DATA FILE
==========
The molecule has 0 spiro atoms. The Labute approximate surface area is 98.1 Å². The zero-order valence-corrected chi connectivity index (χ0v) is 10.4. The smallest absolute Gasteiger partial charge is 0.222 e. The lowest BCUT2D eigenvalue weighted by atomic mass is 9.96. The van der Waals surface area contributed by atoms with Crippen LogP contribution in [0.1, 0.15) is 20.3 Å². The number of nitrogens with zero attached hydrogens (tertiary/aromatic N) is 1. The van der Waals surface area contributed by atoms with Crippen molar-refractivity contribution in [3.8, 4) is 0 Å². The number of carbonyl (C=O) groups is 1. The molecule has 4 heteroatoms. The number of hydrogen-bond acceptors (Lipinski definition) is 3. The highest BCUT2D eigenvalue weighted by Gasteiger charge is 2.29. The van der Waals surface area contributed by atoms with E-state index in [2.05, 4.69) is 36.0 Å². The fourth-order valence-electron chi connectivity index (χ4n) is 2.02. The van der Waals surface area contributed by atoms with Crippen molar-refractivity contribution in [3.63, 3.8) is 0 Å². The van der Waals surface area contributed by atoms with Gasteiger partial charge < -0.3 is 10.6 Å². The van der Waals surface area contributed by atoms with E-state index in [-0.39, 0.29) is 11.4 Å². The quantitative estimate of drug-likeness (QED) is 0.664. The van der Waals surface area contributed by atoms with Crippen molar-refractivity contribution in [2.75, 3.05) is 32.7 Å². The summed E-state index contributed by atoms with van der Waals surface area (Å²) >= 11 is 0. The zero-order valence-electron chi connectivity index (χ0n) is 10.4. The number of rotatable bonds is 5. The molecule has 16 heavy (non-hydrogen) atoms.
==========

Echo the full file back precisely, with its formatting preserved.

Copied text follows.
The molecule has 0 spiro atoms. The Labute approximate surface area is 98.1 Å². The zero-order valence-corrected chi connectivity index (χ0v) is 10.4. The smallest absolute Gasteiger partial charge is 0.222 e. The lowest BCUT2D eigenvalue weighted by atomic mass is 9.96. The van der Waals surface area contributed by atoms with Crippen LogP contribution in [0.1, 0.15) is 20.3 Å². The number of nitrogens with zero attached hydrogens (tertiary/aromatic N) is 1. The van der Waals surface area contributed by atoms with Crippen molar-refractivity contribution in [3.8, 4) is 0 Å². The number of carbonyl (C=O) groups is 1. The molecule has 4 heteroatoms. The number of hydrogen-bond acceptors (Lipinski definition) is 3. The highest BCUT2D eigenvalue weighted by Gasteiger charge is 2.29. The van der Waals surface area contributed by atoms with E-state index in [2.05, 4.69) is 36.0 Å². The fourth-order valence-electron chi connectivity index (χ4n) is 2.02. The van der Waals surface area contributed by atoms with Crippen molar-refractivity contribution in [3.63, 3.8) is 0 Å². The van der Waals surface area contributed by atoms with Gasteiger partial charge < -0.3 is 10.6 Å². The van der Waals surface area contributed by atoms with E-state index in [-0.39, 0.29) is 11.4 Å². The quantitative estimate of drug-likeness (QED) is 0.664. The van der Waals surface area contributed by atoms with Crippen molar-refractivity contribution in [2.75, 3.05) is 32.7 Å². The summed E-state index contributed by atoms with van der Waals surface area (Å²) >= 11 is 0. The zero-order valence-electron chi connectivity index (χ0n) is 10.4. The number of rotatable bonds is 5. The molecule has 16 heavy (non-hydrogen) atoms.